Abstract

In the June Lake district of east-central California, the Sierra Nevada has been uplifted along a number of closely-spaced faults, and the rectilinear outline of the range front is controlled by their pattern. That repeated movement is characteristic of these faults is shown by increasing throw where they cut successively older moraines.

There were at least four ice advances in the Pleistocene: the earliest stage, here named the Aeolian Buttes, was followed by the Sherwin, Tahoe, and Tioga, previously named by Blackwelder. Constructional forms have been destroyed on the two older tills but are preserved on the later ones.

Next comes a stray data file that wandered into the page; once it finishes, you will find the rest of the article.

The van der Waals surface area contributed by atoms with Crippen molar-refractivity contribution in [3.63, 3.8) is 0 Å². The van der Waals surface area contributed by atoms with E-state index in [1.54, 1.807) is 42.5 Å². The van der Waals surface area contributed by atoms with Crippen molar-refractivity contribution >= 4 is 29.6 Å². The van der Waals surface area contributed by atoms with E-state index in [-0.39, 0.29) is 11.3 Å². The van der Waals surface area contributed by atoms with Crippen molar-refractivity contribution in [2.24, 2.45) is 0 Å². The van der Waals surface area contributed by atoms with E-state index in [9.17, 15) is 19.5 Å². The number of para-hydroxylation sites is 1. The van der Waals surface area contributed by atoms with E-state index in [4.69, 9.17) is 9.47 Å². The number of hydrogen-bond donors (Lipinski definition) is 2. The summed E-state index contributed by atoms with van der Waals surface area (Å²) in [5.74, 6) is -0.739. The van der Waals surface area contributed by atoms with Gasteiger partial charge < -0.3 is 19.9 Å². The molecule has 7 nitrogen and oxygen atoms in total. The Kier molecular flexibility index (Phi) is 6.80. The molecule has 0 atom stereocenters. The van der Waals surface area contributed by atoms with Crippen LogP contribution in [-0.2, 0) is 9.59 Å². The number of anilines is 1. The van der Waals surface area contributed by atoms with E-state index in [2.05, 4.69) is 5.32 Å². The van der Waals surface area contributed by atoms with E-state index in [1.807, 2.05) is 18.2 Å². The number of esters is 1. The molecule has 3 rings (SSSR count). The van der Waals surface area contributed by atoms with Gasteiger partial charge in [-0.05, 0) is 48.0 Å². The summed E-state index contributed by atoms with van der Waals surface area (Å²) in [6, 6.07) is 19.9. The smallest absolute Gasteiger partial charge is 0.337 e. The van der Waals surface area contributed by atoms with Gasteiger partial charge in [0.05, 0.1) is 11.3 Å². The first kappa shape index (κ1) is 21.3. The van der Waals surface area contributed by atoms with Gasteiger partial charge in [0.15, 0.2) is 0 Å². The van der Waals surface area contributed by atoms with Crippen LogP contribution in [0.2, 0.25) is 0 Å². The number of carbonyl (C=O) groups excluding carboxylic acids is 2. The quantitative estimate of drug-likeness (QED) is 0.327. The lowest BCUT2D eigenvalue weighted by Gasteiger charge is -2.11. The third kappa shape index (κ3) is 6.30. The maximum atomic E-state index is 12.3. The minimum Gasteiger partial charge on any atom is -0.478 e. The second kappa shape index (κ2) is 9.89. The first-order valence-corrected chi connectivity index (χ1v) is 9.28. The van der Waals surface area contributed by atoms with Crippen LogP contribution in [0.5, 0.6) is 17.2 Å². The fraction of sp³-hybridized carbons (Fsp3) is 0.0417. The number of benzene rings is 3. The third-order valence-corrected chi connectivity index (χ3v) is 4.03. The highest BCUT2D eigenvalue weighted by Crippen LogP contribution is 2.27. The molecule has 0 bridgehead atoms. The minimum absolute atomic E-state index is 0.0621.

Large quantities of rhyolitic ash and pumice, now the welded Bishop tuff, were erupted in the interval between the Aeolian Buttes and Sherwin glacial stages. A small basalt flow near June Lake rests on Tahoe till and was glaciated in part by Tioga ice. Plug domes and flows of rhyolitic obsidian of the Mono and Inyo craters were erupted following the Tioga stage. Pumice from these volcanoes covers late recessional moraines, and these volcanic slopes near Mono Lake are not cut by Pleistocene shore lines.

Mono Lake was much larger in the Pleistocene, and the name Lake Russell is proposed for this lake. During the Tahoe stage the lake had an outlet to the southeast and was connected with the Owens Valley-Death Valley system of lakes and channels.

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